To the consternation of Watson and others who fought for the “Compensation” amendment, federal courts swiftly dismissed 27th Amendment challenges to the congressional cost of living adjustment (COLA) system. Pay increases under the COLA system meet constitutional muster under the 27th Amendment, federal courts have held, because they do not take effect until after an intervening election and do not require the passage of new legislation.

The federal courts have also dismissed 27th Amendment challenges based upon standing issues and the claim that the issues raised by opponents of the COLA system are political questions incapable of generating standards for judicial resolution. Considered from Watson’s perspective, the federal courts put the Rip Van Winkle amendment back to sleep almost immediately after he woke it up!

The most important reasons for reconsidering the 27th Amendment on the 225th anniversary of the Bill of Rights are found in the ethical axiom underlying it, namely: the proposition that “no man is allowed to be a judge in his own cause,” the importance of that axiom in James Madison’s political thought, and its potential lightning, if taken seriously, as a foundation for countering public corruption by office holders today.

In contrast to Watson and 20th century champions of the “Compensation amendment,” Madison did not believe that members of Congress were likely to abuse their power to set their own salaries. Abuse of this power, Madison presciently observed at the Virginia Ratifying Convention, would be deterred by “the certainty of incurring the general detestation of the people.”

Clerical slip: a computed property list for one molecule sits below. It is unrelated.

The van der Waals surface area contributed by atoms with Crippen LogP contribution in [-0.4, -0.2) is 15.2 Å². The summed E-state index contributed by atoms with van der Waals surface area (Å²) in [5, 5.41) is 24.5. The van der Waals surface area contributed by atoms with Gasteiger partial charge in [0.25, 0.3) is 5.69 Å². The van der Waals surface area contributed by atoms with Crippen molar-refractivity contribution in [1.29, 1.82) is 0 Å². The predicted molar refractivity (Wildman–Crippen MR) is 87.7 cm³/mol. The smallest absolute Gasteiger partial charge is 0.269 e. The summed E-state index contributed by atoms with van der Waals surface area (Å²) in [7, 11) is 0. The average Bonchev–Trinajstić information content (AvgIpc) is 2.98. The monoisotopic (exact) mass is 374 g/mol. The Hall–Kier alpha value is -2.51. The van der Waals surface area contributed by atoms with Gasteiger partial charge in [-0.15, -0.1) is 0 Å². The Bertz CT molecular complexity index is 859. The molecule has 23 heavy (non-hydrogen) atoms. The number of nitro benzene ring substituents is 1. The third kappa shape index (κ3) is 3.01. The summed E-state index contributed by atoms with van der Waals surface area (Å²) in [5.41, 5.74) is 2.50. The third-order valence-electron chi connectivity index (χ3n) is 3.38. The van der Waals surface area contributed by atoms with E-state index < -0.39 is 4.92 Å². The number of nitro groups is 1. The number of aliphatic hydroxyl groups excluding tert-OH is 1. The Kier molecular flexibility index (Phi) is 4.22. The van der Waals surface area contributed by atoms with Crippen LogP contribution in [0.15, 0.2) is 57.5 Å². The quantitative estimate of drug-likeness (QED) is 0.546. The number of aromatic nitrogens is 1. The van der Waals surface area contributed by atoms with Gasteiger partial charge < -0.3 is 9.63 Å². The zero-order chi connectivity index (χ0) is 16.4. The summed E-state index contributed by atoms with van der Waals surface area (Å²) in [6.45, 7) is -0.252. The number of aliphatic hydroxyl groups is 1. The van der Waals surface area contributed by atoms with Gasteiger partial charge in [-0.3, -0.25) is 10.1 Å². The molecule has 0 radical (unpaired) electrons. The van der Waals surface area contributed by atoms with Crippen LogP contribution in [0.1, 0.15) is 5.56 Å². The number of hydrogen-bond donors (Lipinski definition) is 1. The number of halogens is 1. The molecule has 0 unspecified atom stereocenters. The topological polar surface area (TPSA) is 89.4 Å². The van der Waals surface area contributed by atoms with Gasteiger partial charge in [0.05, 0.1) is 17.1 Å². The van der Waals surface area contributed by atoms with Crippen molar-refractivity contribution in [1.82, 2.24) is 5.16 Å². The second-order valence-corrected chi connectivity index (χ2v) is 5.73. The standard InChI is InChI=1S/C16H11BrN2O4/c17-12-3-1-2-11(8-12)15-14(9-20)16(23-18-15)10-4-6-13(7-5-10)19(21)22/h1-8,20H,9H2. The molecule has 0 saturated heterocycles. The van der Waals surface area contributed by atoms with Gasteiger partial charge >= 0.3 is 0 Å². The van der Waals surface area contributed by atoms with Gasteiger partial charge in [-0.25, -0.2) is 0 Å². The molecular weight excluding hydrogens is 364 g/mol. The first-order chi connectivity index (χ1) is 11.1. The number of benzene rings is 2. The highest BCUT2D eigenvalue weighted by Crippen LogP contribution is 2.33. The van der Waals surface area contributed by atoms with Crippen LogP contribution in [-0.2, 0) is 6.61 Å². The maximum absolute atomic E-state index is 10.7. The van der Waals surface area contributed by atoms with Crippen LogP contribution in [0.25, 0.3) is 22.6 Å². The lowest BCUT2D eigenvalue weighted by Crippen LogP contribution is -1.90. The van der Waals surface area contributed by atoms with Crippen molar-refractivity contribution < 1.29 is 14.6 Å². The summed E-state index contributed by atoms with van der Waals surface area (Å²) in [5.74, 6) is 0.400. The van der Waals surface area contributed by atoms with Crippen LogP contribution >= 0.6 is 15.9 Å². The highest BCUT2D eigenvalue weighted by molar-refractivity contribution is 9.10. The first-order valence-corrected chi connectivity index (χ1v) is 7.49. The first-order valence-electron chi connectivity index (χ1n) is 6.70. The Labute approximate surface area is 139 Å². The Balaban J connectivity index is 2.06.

The primary problem that the “Compensation amendment” addressed, in Madison’s eyes, was that, by giving members of Congress the right to determine their own salary, it had made them judges in their own causes. Such an arrangement, Madison protested, had created a “seeming impropriety” and “seeming indecorum” in the political system. By preventing members of Congress from dipping their hands in the public coffers, this amendment, he maintained, would remove the appearance of impropriety that drained public faith in the government and the politicians who ran it.

Such concerns for conflicts of interest ran throughout Madison’s career, were the source of numerous rules and restrictions that he favored to prevent public officials from taking part in proceedings in which they stood to benefit, and were at the core of his normative vision of an impartial republic.

Today, with or without the 27th Amendment, corrupt members of Congress would be foolish to pursue a public path to private riches through their power to set their own salaries. Too many, much easier roads are open. The ability of former members of Congress to cash in immediately upon their retirement as lobbyists on the connections made during their years in Congress is only the most common and obvious.

As Americans celebrate the 225th anniversary of the Bill of Rights, we would do well to remember and renew Madison’s opposition to self-dealing politicians. If Madison was right — that trust and legitimacy go hand in hand with impartial procedures that establish decorum in government — this seems as good a place as any to begin restoring the trust politicians need to govern and the faith that our political institutions require and merit.

Alan Gibson, Ph.D., is professor of political science at California State University, Chico. His research interests focus on the political thought of James Madison and the study of the American founding. He has held fellowships from the International Center for Jefferson Studies in Charlottesville, Virginia; the James Madison Program in American Ideals and Institutions at Princeton University; and the National Endowment for the Humanities.